—It’s rare, very rare. Let’s put it this way, if you were to put together all the pure iridium produced on the entire planet in a year, you’d probably end up with no more than a couple metric tons. That’s about a large suitcaseful. It would take decades, using today’s technology, to scrounge up enough to build all this. It’s just too scarce on Earth and there simply aren’t enough chondrites lying around.

—You lost me.

—Sorry. Meteorites; stony ones. Iridium is so rare in Earth rocks that it is often undetectable. Most of the iridium we mine is extracted from fallen meteorites that didn’t completely burn up in the atmosphere. To build this room—and it seems safe to assume that this is not the only thing they would have built—you’d need to find it where there are a lot more than on the Earth’s surface.

—Journey to the center of the Earth?

—Jules Verne is one way to go. To get this type of metal in massive quantities, you’d either have to extract it thousands of miles deep or be able to mine in space. With all due respect to Mr. Verne, we haven’t come close to mining deep enough. The deepest mines we have would look like potholes next to what you’d need. Space seems much more feasible. There are private companies right now hoping to harvest water and precious minerals in space in the very near future, but all these projects are still in the early planning stages. Nonetheless, if you could harvest meteorites in space, you could get a lot more iridium, a whole lot more.

—What else can you tell me?

—That pretty much sums it up. After a few months of looking at this with every piece of equipment known to man, I felt we were getting nowhere. I knew we were asking the wrong questions, but I didn’t know the right ones. I submitted a preliminary report and asked for a leave of absence.

—Refresh my memory. What was the conclusion of that report?

—We didn’t build this.

—Interesting. What was their reaction?

—Request granted.

—That was it?

—Yes. I think they were hoping I wouldn’t come back. I never used the word “alien,” but that’s probably all they took out of my report.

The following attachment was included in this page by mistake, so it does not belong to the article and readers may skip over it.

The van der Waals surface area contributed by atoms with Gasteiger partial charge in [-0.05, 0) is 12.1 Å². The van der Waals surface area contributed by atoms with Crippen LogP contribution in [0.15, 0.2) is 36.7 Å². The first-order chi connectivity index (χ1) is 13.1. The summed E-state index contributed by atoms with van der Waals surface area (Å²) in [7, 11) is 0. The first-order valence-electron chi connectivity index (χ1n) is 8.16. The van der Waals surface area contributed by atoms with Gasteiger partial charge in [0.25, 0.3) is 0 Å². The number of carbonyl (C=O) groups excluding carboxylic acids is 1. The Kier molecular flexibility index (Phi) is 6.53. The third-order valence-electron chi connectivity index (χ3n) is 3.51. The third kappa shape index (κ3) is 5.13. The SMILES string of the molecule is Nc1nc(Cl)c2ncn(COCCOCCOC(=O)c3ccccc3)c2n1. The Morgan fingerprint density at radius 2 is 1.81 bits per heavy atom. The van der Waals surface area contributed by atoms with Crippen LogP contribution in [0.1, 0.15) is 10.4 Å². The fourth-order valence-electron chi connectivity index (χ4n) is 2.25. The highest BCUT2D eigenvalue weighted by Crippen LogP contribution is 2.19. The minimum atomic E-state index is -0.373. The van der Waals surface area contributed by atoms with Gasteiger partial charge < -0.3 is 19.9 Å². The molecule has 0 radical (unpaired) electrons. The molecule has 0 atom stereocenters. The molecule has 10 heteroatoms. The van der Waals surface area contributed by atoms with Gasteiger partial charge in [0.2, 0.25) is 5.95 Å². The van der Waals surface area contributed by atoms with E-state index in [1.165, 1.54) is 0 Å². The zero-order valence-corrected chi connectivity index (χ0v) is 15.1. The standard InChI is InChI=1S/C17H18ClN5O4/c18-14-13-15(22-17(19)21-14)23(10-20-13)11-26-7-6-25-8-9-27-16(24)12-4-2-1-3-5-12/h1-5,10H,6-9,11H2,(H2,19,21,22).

—That is not what you meant?

—Not exactly. There might be a much more down-to-earth explanation, one I just didn’t think of. As a scientist, all I can say is that humans of today do not have the resources, the knowledge, or the technology to build something like this. It’s entirely possible that some ancient civilization’s understanding of metallurgy was better than ours, but there wouldn’t have been any more iridium around, whether it was five thousand, ten thousand, or twenty thousand years ago. So, to answer your question, no, I don’t believe humans built these things. You can draw whatever conclusion you want from that.

I’m not stupid; I knew I was probably putting an end to my career. I certainly annihilated any credibility I had with the NSA, but what was I going to do? Lie?

—What did you do after you submitted your report?

—I went home, to where it all began. I hadn’t gone home in nearly four years, not since my father died.

—Where is home?

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Angels of Our Better Beasts

Angels of Our Better Beasts

edition:Paperback

The Beasts have plans for you, plans to prosper you and not to harm you, plans to give you hope and a future. But you're going to have to trust them.

The Lemmings are really researching the Arctic biologists, the werewolves sing sweet Christian praise songs, and the signing gorilla just wants someone back in the cage for a minute or two. The black dog who tells you God loves you may not be believable, no, and those old lions in the canyon are up to something, aren't they? The shaggy aliens just w …

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Thessaly

Thessaly

The Complete Trilogy (The Just City, The Philosopher Kings, Necessity)
edition:Paperback
tagged :

Finalist for 2017 Mythopoeic Fantasy Award for Adult Literature

For the first time, Jo Walton’s critically acclaimed, genre-defying trilogy ThessalyThe Just City, The Philosopher Kings, andNecessity—is available in softcover, in a single-volume trade paperback omnibus.

The goddess Athena thought she was creating a utopia. Populate the island of Thera with extraordinary men, women, and children from throughout history, and watch as the mortals forge a harmonious society based on the tenets o …